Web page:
CHESTER-The race for the Ward 1 seat on Chester City Council features two men with similar professional backgrounds but with different ideas on how to improve the city.
Incumbent Dennis E. Murray, 62, a senior systems engineer at Marsh Bellofram, is running for re-election to a second four-year term on city council.
Bradley Anderson, 33, a senior Dell consultant, hopes to replace Murray on council following the June 10 municipal election.
The Ward 1 race is one of only two contested council races on next Tuesday's ballot. The other is Ward 4.
Murray said he has not shied away from making "tough" decisions in the past four years-everything from banning golf carts from city streets in 2012 to firing a police officer in 2013.
"Sometimes those decisions have to be made, and you just do it. It's for the best of the city," Murray said. "You have to weigh the options."
A native of Utah, Murray and his wife of 41 years, Stephanie, moved to Chester 22 years ago. It was a computer consulting job in Pittsburgh that brought him to this part of the country.
Murray first got involved in city affairs by joining the Chester Park Board. "Once you get on the park board, you start to see how the city runs," he said.
Then he and his wife started attending Chester City Council meetings, which led to his decision to run for office in 2010. Murray jokes that he won election by winning his block on California Avenue. "This is big-time politics," he said.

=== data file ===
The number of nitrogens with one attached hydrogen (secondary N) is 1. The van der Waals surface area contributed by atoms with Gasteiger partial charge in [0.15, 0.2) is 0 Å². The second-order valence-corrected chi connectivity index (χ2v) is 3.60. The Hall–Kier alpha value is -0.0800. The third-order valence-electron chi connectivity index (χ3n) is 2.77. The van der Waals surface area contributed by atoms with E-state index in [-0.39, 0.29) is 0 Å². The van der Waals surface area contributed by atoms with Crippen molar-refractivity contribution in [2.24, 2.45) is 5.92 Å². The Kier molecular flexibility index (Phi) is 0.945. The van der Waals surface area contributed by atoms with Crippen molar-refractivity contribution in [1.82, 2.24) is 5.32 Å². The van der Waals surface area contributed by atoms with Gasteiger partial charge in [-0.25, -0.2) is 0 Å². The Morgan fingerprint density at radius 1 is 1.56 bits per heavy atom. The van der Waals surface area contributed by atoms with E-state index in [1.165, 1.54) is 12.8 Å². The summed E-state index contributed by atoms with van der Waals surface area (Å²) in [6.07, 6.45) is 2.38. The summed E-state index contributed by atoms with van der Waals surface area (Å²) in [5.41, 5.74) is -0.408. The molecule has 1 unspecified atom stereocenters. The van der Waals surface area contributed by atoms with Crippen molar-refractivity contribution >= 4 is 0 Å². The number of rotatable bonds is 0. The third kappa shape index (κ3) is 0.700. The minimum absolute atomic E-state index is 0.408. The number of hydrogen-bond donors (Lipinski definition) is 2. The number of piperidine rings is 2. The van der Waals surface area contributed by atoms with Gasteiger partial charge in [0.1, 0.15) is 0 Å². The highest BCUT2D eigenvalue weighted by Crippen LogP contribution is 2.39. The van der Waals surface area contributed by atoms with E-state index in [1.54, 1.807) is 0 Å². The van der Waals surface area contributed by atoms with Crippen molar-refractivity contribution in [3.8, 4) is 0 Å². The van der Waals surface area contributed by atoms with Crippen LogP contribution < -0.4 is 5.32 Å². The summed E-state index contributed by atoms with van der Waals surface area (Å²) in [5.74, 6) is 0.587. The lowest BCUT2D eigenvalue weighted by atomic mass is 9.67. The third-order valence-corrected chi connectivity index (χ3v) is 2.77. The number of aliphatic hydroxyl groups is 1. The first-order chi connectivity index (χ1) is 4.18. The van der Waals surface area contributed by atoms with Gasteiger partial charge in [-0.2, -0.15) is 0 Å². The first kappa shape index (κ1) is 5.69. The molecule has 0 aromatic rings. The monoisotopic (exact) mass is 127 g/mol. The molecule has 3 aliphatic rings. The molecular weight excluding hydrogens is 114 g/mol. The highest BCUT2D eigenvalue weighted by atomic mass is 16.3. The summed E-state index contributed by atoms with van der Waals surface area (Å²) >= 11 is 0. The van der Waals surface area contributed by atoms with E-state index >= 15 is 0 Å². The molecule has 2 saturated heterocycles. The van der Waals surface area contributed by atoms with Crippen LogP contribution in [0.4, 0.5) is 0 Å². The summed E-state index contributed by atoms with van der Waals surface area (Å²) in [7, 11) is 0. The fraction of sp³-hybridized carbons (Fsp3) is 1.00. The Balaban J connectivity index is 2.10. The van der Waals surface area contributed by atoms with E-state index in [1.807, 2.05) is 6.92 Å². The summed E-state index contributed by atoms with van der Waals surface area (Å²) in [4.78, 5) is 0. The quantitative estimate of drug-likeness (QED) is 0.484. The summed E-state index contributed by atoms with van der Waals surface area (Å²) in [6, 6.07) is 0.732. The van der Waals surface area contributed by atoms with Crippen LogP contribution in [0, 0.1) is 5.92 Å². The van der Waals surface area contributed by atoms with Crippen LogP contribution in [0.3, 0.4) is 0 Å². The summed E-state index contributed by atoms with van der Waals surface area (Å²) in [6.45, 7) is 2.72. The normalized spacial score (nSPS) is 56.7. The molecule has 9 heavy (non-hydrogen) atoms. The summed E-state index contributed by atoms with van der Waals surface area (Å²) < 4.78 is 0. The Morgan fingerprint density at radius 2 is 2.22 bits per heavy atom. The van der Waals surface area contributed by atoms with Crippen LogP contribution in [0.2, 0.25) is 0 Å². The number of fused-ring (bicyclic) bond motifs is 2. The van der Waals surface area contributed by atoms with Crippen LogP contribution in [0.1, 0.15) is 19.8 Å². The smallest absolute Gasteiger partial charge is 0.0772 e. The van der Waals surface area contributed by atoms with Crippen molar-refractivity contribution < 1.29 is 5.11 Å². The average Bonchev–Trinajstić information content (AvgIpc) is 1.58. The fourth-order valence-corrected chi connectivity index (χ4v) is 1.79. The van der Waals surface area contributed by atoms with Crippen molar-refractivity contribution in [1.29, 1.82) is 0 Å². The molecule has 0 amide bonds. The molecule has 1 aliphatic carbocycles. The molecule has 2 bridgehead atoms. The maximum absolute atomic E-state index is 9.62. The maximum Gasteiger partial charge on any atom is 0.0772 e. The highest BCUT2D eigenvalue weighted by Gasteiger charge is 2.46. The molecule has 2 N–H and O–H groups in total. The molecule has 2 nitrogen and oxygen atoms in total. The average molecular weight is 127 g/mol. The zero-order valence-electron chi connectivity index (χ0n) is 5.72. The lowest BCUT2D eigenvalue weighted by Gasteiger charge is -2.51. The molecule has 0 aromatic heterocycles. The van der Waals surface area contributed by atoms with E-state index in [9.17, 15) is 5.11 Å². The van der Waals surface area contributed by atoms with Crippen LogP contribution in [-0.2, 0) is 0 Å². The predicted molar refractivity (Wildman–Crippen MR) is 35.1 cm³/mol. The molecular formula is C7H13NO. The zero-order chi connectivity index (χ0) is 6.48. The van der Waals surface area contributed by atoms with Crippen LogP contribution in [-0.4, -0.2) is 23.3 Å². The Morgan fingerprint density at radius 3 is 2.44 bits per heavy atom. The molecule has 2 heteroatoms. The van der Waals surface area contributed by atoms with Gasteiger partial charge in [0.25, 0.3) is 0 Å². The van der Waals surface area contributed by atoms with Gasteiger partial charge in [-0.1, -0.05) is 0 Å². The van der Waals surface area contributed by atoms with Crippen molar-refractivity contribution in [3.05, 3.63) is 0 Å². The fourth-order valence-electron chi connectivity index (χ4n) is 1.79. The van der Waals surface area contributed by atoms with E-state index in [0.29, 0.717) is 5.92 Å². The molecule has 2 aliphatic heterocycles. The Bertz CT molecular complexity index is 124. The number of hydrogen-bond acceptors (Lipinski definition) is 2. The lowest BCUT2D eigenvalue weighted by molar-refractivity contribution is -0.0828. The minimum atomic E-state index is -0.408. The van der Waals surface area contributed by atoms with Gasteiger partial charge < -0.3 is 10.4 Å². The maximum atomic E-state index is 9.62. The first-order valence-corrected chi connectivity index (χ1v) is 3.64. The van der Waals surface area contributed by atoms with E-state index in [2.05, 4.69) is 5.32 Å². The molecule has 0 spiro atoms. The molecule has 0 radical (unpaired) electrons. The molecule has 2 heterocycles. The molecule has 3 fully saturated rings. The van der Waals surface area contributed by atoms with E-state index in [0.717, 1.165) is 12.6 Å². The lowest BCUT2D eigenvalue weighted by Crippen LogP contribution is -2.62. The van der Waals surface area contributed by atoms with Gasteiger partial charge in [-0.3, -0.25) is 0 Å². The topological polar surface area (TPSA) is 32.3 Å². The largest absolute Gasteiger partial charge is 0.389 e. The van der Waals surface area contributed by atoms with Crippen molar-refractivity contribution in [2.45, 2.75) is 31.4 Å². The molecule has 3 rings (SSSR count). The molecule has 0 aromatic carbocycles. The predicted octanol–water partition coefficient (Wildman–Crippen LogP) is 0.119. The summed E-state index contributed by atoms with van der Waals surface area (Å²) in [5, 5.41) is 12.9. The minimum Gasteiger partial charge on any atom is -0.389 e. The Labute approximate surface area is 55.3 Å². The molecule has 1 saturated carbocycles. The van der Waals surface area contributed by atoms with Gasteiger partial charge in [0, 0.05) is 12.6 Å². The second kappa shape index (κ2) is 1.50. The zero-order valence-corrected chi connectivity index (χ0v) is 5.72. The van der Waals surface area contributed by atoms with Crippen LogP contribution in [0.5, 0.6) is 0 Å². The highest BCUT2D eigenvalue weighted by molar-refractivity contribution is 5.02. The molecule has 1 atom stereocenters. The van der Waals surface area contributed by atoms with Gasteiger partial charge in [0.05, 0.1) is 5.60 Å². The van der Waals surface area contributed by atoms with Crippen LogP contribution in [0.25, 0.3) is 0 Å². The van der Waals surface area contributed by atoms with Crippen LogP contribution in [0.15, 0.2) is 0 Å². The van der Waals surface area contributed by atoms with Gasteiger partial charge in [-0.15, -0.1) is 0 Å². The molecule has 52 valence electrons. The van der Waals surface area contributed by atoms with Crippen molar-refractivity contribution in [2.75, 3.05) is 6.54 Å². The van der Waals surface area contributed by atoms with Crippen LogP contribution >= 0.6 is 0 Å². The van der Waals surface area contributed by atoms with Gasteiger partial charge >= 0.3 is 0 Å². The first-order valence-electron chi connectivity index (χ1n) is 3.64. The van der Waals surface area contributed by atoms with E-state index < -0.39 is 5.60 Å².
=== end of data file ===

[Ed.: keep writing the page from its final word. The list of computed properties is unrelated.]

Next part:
Ward 1 includes the section of town north of Carolina Avenue from Hancock County Savings Bank to First Street, as well as Fairview Road up to Locust Hill Cemetery.
Murray said he wants another four years on council because he foresees hard times ahead, and more hard decisions, for the city.
Murray said he "took a lot of flack" for supporting the golf cart ban, which caused him some sleepless nights. "To me, it was a liability issue for the city because you can get sued," he said. "I just thought it was going to get out of hand. That one summer, I probably saw half a dozen incidents involving kids (on golf carts)."
The next four years, Murray said, are "going to be mostly about how to survive as a city with limited funds. We've really got to stretch things out."
Chester is a small city with a small commercial tax base, mostly on Carolina Avenue, he said. "A lot of it is just managing with what you've got and realigning things," he said.
Anderson said it's important for council to provide responsible oversight for the various city departments so that taxpayer money is not wasted.
If elected, Anderson said he would prioritize "putting some accountability in place to make sure what happens in the departments is watched and maintained."
Anderson said he has project management and budget experience in the private sector that would serve him well on council.
A Chester native, Anderson graduated from Oak Glen High School in 1999 and from West Virginia University, with a degree in managed information systems, in 2002.
Growing up in Chester, Anderson remembers having friends whose parents were on council. He likes the thought of a new, younger generation assuming leadership roles in the city.
"They took care of us, so maybe it's our turn to take care of them," he said.
Anderson said he's kept his campaign informal by talking to neighbors and other people from Ward 1 as he sees them. One issue that has come up is the cleanup of unkempt properties, he said.
In addition to the city council races, voters will elect a new mayor and a new city clerk. Five people are running for mayor.
Polls will be open June 10 from 6:30 a.m. to 7:30 p.m. All voting will take place in Chester Municipal Building.
Early voting is underway and will continue through Saturday. Early voting hours at city hall are 9 a.m. to 4 p.m. weekdays and 9 a.m. to 5 p.m. Saturday.
Election winners will take office around July 1.